Prostate cancer is a shared cancer affecting many men around the world. This kind of cancer grows in the prostate, a gland in the male generative system. The cancer cells may feast from the prostate to other parts of the body, particularly the bones and lymph bulges. Prostate cancer can cause pain, trouble in urinating, problems during sexual contact or erectile dysfunction. The prostate contains of many cell types, but about all prostate cancers grow in the glandular cells.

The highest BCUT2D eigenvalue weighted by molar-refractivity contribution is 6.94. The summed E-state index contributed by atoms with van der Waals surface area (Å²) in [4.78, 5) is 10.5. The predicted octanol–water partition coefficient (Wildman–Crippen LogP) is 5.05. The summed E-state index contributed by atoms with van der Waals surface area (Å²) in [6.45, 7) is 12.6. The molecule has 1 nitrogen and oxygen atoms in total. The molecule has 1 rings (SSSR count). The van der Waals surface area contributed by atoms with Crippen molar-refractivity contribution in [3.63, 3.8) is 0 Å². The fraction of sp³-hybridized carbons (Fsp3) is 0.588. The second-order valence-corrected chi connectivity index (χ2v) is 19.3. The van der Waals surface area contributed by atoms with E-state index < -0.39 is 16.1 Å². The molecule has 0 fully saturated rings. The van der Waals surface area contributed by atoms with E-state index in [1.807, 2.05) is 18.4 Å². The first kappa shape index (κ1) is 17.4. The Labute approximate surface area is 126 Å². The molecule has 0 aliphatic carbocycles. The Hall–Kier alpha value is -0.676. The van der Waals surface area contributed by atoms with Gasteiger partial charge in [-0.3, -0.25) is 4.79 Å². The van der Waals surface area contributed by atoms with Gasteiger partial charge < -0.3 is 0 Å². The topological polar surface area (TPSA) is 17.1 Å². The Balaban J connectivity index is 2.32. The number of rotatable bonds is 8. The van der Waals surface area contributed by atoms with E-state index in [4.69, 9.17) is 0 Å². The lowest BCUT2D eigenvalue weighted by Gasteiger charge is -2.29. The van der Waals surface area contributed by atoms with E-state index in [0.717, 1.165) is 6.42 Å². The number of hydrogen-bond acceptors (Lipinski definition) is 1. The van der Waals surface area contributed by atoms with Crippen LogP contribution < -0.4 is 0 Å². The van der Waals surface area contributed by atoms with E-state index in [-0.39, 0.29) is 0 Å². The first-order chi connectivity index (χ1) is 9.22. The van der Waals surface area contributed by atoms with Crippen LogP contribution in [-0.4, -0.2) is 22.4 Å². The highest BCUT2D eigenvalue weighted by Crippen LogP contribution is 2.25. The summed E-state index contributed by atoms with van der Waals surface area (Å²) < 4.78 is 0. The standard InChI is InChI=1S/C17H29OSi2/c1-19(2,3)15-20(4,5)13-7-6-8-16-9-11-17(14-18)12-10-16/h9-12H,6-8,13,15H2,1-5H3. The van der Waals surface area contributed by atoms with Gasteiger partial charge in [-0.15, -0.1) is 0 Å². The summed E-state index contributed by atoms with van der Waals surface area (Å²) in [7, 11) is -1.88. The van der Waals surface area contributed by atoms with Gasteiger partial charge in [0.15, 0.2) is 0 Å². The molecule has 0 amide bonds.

In the more outdated approach to doing a Radical Prostatectomy, the surgeon operates through a solitary long incision to remove the prostate and nearby tissues. The surgeon makes a skin slit in your lower abdomen, from the belly button down to the pelvic bone. If the cancer may have feast to the lymph nodes, then the lymph nodes are removed from about the prostate and in case the nodes have cancer cells, it means it is unlikely that the cancer can be cured with surgery. In Fundamental Perineal Prostatectomy, the surgeon makes the opening in the skin between the anus and scrotum (the perineum). This method is used less often because the nerves cannot easily be spared and lymph bulges can't be removed. Laparoscopic methods to radical prostatectomy use several smaller incisions and special surgical tools to eliminate the prostate. This can be complete with the surgeon either holding the tools straight or using a control panel to precisely move robotic arms that hold the tools.